There are many careers that require a sound knowledge of anatomy and physiology and the level that you study the subject can vary enormously from the level 3 ITEC Certificate in Anatomy and Physiology and Pathology that we offer right up to post gradraduate level. By that stage students will specialise and hone in on just one part of the subject; anatomy- the structure of the body, physiology-how it works or pathology- what happens when things go wrong and diseases or disorders result.
Many people who study our anatomy and physiology courses become so fascinated by the subject that they go on to further their knowledge and even go back to full time study to qualify as physiotherapists, chiropractors, paramedics and osteopaths.
The subject of anatomy and physiology can be overwhelming as it is so vast!
There are over 640 muscles in the body (as therapists we need to know only about 40 of them thank goodness)
You have enough tubing in the form of arteries and veins if put end to end to go around the world not once but twice
There are approximately 100 billion neurons (nerve cells) in the brain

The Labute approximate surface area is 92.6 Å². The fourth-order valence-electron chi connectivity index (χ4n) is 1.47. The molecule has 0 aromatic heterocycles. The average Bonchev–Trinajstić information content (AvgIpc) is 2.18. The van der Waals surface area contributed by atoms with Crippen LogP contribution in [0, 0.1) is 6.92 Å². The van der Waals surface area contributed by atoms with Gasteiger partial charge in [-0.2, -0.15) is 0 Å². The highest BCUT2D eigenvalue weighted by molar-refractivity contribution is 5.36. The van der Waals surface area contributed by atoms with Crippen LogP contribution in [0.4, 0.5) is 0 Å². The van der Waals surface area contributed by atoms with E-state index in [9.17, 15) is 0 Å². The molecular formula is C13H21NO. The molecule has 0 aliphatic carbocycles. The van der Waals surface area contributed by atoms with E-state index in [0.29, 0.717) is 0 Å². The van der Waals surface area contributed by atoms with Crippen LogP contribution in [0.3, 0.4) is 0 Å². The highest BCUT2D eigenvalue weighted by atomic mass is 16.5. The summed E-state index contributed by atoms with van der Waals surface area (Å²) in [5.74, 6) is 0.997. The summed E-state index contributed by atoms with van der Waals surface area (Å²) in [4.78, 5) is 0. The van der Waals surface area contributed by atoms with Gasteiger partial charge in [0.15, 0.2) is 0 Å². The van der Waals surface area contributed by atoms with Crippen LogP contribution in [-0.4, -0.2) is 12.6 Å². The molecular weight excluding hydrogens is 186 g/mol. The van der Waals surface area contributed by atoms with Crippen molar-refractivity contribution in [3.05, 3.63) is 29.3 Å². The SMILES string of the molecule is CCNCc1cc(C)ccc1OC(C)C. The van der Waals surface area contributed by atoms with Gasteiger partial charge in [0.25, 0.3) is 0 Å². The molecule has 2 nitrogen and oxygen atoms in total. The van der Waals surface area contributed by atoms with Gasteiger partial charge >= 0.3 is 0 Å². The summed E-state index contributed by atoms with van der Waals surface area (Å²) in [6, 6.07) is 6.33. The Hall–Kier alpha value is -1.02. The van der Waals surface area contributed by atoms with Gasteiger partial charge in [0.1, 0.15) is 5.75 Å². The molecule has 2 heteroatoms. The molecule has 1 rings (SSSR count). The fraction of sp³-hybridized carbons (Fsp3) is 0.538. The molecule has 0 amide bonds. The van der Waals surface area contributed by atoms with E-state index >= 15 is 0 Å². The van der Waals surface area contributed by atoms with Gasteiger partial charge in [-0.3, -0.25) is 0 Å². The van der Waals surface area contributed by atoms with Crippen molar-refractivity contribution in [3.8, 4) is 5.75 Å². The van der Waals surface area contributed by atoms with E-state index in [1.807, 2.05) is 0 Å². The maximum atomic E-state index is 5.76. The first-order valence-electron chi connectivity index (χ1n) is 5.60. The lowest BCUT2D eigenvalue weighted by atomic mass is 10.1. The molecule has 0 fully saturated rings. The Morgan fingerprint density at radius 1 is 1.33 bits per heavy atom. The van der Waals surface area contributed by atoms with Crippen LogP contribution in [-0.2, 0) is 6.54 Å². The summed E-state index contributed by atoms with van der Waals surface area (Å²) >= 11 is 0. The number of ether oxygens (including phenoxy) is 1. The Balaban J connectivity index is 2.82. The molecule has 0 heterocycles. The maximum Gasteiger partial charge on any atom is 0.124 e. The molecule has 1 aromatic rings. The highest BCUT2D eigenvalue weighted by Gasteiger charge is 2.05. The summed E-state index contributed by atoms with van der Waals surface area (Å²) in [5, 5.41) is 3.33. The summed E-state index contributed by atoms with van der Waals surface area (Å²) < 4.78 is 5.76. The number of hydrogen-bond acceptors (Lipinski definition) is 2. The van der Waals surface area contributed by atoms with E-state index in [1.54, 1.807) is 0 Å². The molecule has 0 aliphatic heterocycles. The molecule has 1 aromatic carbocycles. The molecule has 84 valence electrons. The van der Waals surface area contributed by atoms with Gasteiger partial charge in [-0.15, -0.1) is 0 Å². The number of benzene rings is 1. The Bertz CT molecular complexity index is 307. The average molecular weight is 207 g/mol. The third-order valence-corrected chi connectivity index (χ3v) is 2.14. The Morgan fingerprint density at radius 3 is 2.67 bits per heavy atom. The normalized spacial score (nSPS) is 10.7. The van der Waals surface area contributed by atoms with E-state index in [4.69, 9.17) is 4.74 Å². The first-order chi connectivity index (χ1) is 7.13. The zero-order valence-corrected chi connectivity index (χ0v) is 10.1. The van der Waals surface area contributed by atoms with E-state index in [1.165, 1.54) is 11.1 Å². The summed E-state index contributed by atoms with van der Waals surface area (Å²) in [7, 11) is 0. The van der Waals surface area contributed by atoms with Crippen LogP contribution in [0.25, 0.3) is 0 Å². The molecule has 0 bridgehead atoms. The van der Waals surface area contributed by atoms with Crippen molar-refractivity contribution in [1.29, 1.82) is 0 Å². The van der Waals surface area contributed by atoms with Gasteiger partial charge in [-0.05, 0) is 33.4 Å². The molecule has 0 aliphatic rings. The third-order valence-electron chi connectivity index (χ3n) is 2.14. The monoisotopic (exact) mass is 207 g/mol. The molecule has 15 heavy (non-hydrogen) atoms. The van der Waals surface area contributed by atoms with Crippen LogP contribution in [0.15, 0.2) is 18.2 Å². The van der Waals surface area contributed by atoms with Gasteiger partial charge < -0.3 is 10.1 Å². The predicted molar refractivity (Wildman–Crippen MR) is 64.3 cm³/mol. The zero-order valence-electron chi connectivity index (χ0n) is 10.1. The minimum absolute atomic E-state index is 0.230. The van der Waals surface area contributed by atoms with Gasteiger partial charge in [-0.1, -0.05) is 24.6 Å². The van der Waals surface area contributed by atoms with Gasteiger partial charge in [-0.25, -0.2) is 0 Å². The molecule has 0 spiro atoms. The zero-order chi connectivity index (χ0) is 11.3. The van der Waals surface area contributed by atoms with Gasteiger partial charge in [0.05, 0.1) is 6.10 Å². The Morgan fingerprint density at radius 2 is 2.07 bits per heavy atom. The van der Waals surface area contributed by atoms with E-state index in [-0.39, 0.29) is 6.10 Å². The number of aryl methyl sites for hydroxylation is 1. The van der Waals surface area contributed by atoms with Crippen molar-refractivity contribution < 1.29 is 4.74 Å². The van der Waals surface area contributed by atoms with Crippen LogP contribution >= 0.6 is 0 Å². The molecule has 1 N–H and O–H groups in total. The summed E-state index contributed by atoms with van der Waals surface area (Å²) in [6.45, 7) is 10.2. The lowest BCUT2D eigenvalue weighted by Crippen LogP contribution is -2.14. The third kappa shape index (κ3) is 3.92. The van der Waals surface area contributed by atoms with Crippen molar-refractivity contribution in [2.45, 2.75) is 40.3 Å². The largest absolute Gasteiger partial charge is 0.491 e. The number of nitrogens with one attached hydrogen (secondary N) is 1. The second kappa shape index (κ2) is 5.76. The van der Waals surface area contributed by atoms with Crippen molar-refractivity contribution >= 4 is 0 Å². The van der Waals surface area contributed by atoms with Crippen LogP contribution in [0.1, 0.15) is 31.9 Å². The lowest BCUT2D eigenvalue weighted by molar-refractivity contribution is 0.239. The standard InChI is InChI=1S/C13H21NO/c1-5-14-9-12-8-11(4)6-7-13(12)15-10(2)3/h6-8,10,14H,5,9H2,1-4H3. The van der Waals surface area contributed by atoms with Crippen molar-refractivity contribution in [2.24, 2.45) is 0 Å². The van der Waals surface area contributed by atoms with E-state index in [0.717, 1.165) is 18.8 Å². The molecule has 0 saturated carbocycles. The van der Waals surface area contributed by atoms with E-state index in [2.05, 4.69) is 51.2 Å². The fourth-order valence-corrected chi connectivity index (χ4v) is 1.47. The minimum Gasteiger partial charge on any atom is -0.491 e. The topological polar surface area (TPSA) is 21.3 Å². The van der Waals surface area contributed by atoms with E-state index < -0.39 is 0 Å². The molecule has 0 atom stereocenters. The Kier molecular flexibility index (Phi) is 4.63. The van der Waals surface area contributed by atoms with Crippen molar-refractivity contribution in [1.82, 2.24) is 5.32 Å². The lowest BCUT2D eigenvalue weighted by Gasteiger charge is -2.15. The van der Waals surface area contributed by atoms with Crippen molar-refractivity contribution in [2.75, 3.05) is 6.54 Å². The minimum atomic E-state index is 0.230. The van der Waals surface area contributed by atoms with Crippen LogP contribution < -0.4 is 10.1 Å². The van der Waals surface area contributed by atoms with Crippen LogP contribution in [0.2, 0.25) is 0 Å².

There are 20-30 trillion red blood cells in each of us
55-65% of the human body is water
We blink 28,800 times a day
We take 17000-30,000 breathes a day
The human body can heal its own broken bone in as little as 3 weeks
If you are inspired and in awe, then maybe a career in anatomy and physiology is for you!
The guardian newspaper has an article if you would like to find out more about career opportunities.
Most work with the human body involves working with helping reduce the symptoms of diseases and disorders
The wikipedia definition is is interesting to note that the human body is designed to be in a state of ease. There are so many controlling mechanisms to keep the body in balance: think of shivering when cold, sweating when hot for example. It is only when the balance shifts that the body goes into t state of dis-ease or disease.
Complementary Therapists are more interested in keeping the body well and in balance. This is known as homeostasis. In ancient China, doctors were only paid when their patients remained well. What a great way to view health and wellbeing.
"May I also commend your instructor, Jane. She was so articulate and concise in her delivery of her material. The planning of her course and the methodologies she employed greatly facilitated learning, and her passion and depth of knowledge were both impressive and inspiring. I've been teaching 22 years and have a PhD in language pedagogy, and she made this cautious digression in my career a very enjoyable experience for me"
- Rose Ní Dhubhda -
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